Fings Ain’t What They Used T’Be came out in 1958 and Lionel Bart and Littlewood tried to create the glories of the East End in song and dance. The show transferred to the West End, but despite some catchy numbers it never quite took off. Sparrows Can’t Sing worked better as a play than in Littlewood’s film of 1962 (starring the young Barbara Windsor and James Booth).

Littlewood left the Theatre Royal to direct The Hostage in New York, but she was back in 1963; it saw her gain international stardom with Oh What A Lovely War! It challenged the traditional interpretation of the First World War, lampooning those in authority and championing those in the trenches.

The songs, including When This Lousy War Is Over and Oops, There Goes a Whizz-Bang, had their origins in old-style music hall, but the lyrics packed a powerful political punch. On stage, the show caused a storm and it was labelled "revolutionary alike in content and form". But the sensitive and telling way Littlewood told the sad saga of the war captured the public’s imagination and the show became a smash hit worldwide. Richard Attenborough’s movie followed in 1969 with stars galore.

Her staying power and sheer ability to change direction was shown in her 1964 satire, Mrs Wilson’s Diary. Taken from the Private Eye column based on the supposed then prime minister’s wife’s writings, it was another hit and transferred after its run in the East End to the West End.

It was at this time (1963) that Littlewood came to Edinburgh to take part in John Calder’s celebrated International Drama Conference in the McEwan Hall. This was the notorious occasion when a "happening" was staged and a female nude was (briefly) spotted. Bernard Levin dubbed the naked form Lady McChatterley and the episode caused an outcry, with "disgusted" letters to The Scotsman. Littlewood was much happier with such outrageous goings-on than the lengthy literary discussions later.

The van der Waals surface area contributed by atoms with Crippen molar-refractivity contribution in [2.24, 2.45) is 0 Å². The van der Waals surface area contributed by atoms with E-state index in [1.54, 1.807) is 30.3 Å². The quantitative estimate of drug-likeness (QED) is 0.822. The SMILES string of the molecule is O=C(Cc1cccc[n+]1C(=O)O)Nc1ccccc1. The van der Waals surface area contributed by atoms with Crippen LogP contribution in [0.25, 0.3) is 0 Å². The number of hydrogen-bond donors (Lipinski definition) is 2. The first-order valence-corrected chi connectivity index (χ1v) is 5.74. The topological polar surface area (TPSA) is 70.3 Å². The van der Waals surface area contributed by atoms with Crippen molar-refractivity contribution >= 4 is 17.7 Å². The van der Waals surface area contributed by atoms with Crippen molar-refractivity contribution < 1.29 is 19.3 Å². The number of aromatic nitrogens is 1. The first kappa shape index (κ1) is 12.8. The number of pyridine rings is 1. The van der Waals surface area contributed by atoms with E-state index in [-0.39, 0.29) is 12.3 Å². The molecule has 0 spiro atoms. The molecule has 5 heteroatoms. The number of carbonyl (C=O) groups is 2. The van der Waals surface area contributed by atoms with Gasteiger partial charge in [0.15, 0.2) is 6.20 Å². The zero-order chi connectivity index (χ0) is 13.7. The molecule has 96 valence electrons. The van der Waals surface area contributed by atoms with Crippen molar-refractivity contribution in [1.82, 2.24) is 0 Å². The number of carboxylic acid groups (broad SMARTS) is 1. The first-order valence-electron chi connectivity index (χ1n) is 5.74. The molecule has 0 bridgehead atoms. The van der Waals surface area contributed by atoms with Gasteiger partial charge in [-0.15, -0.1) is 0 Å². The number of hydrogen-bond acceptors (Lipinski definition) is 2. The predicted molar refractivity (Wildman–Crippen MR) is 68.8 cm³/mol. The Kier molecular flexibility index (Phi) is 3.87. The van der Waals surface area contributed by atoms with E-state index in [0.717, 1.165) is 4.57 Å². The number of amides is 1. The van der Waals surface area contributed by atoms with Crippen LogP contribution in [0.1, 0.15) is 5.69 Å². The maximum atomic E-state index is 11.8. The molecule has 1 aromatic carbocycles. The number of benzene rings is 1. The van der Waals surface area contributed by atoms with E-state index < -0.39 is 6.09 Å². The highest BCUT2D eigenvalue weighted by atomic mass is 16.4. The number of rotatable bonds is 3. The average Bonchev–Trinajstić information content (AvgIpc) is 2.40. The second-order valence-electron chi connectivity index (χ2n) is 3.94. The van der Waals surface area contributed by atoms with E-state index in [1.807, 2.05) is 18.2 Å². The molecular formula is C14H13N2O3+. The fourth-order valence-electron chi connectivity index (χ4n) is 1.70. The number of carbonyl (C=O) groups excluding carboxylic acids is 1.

She returned to the 1964 Festival with her production (and adaptation) for Theatre Workshop of Shakespeare’s Henry IV parts 1 and 2 in the Assembly Hall. It proved a riot: not altogether successful. Littlewood ceremoniously scrubbed all the famous speeches and instructed her actors to gabble the text that was left. The plays lost any dramatic effect, finesse or beauty and were savaged by the press.

She returned to her beloved Theatre Royal and mounted among other plays The Marie Lloyd Story, but the injection of irreverence and desire to experiment were now well established in most theatre companies. Her spirit remained undiminished, co-signing a letter in 1974 to the press complaining that Peter Hall’s emerging National Theatre would "absorb all the government funding".

By the Seventies, Littlewood had relinquished her position at the Theatre Royal and spent much of her time in France, where she had formed a friendship with an aristocrat who owned a vineyard. She wrote a suitably challenging autobiography and contributed to a lengthy BBC programme on her life.

To the end, she was a feisty non-conformist, a maverick outsider who challenged accepted practices - theatrically, politically and socially - and fired off verbal volleys to those who dared to disagree. But she steamrollered the British theatre forward: a process that might have taken others years. Her guts, will-power and determination to "get it done" ensured that her achievements will be long remembered and admired